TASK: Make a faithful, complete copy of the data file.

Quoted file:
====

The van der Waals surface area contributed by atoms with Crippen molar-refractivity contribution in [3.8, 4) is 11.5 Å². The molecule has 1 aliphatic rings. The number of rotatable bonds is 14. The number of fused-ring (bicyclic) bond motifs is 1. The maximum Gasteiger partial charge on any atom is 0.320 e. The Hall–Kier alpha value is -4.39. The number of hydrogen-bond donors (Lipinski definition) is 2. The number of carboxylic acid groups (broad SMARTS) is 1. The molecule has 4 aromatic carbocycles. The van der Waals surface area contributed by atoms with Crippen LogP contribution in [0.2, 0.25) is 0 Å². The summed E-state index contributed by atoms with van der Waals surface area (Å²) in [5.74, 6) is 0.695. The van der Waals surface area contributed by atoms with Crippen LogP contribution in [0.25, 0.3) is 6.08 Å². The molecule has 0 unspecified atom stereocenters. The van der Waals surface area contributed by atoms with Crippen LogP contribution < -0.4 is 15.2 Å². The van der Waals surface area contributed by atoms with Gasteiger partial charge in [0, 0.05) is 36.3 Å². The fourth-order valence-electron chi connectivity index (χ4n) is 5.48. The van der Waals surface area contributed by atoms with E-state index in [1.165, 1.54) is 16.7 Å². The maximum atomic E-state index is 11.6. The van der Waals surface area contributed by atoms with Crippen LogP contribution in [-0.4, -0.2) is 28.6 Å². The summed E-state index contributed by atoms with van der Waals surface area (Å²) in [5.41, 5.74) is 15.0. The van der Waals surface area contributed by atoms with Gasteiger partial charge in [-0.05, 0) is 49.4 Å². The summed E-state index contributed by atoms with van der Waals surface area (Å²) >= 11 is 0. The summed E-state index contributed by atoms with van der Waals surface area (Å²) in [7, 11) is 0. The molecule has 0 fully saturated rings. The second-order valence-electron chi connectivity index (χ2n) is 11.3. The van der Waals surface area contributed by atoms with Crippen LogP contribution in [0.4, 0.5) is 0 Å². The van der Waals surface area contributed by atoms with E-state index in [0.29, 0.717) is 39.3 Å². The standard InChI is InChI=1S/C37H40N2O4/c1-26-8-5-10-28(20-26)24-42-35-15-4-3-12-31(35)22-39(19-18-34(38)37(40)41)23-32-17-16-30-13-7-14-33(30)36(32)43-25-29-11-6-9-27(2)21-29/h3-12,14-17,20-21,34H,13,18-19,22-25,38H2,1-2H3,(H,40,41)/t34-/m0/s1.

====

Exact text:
The van der Waals surface area contributed by atoms with Crippen molar-refractivity contribution in [3.8, 4) is 11.5 Å². The molecule has 1 aliphatic rings. The number of rotatable bonds is 14. The number of fused-ring (bicyclic) bond motifs is 1. The maximum Gasteiger partial charge on any atom is 0.320 e. The Hall–Kier alpha value is -4.39. The number of hydrogen-bond donors (Lipinski definition) is 2. The number of carboxylic acid groups (broad SMARTS) is 1. The molecule has 4 aromatic carbocycles. The van der Waals surface area contributed by atoms with Crippen LogP contribution in [0.2, 0.25) is 0 Å². The summed E-state index contributed by atoms with van der Waals surface area (Å²) in [5.74, 6) is 0.695. The van der Waals surface area contributed by atoms with Crippen LogP contribution in [0.25, 0.3) is 6.08 Å². The molecule has 0 unspecified atom stereocenters. The van der Waals surface area contributed by atoms with Crippen LogP contribution < -0.4 is 15.2 Å². The van der Waals surface area contributed by atoms with Gasteiger partial charge in [0, 0.05) is 36.3 Å². The fourth-order valence-electron chi connectivity index (χ4n) is 5.48. The van der Waals surface area contributed by atoms with E-state index in [1.165, 1.54) is 16.7 Å². The maximum atomic E-state index is 11.6. The van der Waals surface area contributed by atoms with Crippen LogP contribution in [-0.4, -0.2) is 28.6 Å². The summed E-state index contributed by atoms with van der Waals surface area (Å²) in [5.41, 5.74) is 15.0. The van der Waals surface area contributed by atoms with Gasteiger partial charge in [-0.05, 0) is 49.4 Å². The summed E-state index contributed by atoms with van der Waals surface area (Å²) >= 11 is 0. The summed E-state index contributed by atoms with van der Waals surface area (Å²) in [7, 11) is 0. The molecule has 0 fully saturated rings. The second-order valence-electron chi connectivity index (χ2n) is 11.3. The van der Waals surface area contributed by atoms with Crippen LogP contribution in [0.4, 0.5) is 0 Å². The van der Waals surface area contributed by atoms with E-state index in [0.29, 0.717) is 39.3 Å². The standard InChI is InChI=1S/C37H40N2O4/c1-26-8-5-10-28(20-26)24-42-35-15-4-3-12-31(35)22-39(19-18-34(38)37(40)41)23-32-17-16-30-13-7-14-33(30)36(32)43-25-29-11-6-9-27(2)21-29/h3-12,14-17,20-21,34H,13,18-19,22-25,38H2,1-2H3,(H,40,41)/t34-/m0/s1.